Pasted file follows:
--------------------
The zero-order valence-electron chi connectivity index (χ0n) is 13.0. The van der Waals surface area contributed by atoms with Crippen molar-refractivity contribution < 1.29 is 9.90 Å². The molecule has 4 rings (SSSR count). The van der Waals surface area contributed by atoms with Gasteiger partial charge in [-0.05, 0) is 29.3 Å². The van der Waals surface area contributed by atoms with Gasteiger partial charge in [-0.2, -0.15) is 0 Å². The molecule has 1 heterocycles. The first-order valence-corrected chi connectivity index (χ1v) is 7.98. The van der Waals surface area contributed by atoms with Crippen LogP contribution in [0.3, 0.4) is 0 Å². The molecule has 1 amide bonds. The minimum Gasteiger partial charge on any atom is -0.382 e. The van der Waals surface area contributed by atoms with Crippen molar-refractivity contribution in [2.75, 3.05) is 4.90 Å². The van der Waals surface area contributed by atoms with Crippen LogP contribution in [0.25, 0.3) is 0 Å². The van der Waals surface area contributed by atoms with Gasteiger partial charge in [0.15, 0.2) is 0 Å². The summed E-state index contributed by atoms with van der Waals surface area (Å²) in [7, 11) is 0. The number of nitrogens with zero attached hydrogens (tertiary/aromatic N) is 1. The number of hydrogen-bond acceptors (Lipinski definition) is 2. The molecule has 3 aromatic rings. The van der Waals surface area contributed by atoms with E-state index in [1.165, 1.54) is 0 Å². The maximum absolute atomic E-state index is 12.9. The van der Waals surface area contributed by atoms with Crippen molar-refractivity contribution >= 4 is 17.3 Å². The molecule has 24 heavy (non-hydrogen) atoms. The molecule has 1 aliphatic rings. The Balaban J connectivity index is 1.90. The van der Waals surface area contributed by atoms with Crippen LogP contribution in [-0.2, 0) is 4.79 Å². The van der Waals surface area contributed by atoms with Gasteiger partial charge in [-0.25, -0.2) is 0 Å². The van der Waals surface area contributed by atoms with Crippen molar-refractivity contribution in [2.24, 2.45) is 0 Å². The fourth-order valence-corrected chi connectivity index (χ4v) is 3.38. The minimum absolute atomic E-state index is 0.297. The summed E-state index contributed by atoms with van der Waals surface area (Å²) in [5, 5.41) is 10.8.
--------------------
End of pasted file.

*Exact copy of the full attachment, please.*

The zero-order valence-electron chi connectivity index (χ0n) is 13.0. The van der Waals surface area contributed by atoms with Crippen molar-refractivity contribution < 1.29 is 9.90 Å². The molecule has 4 rings (SSSR count). The van der Waals surface area contributed by atoms with Gasteiger partial charge in [-0.05, 0) is 29.3 Å². The van der Waals surface area contributed by atoms with Gasteiger partial charge in [-0.2, -0.15) is 0 Å². The molecule has 1 heterocycles. The first-order valence-corrected chi connectivity index (χ1v) is 7.98. The van der Waals surface area contributed by atoms with Crippen LogP contribution in [0.3, 0.4) is 0 Å². The molecule has 1 amide bonds. The minimum Gasteiger partial charge on any atom is -0.382 e. The van der Waals surface area contributed by atoms with Crippen molar-refractivity contribution in [2.75, 3.05) is 4.90 Å². The van der Waals surface area contributed by atoms with Crippen LogP contribution in [0.25, 0.3) is 0 Å². The van der Waals surface area contributed by atoms with Gasteiger partial charge in [0.15, 0.2) is 0 Å². The summed E-state index contributed by atoms with van der Waals surface area (Å²) in [7, 11) is 0. The number of nitrogens with zero attached hydrogens (tertiary/aromatic N) is 1. The number of hydrogen-bond acceptors (Lipinski definition) is 2. The molecule has 3 aromatic rings. The van der Waals surface area contributed by atoms with E-state index in [1.165, 1.54) is 0 Å². The maximum absolute atomic E-state index is 12.9. The van der Waals surface area contributed by atoms with Crippen molar-refractivity contribution >= 4 is 17.3 Å². The molecule has 24 heavy (non-hydrogen) atoms. The molecule has 1 aliphatic rings. The Balaban J connectivity index is 1.90. The van der Waals surface area contributed by atoms with Crippen LogP contribution in [-0.2, 0) is 4.79 Å². The van der Waals surface area contributed by atoms with Gasteiger partial charge in [-0.25, -0.2) is 0 Å². The van der Waals surface area contributed by atoms with Crippen molar-refractivity contribution in [2.24, 2.45) is 0 Å². The fourth-order valence-corrected chi connectivity index (χ4v) is 3.38. The minimum absolute atomic E-state index is 0.297. The summed E-state index contributed by atoms with van der Waals surface area (Å²) in [5, 5.41) is 10.8.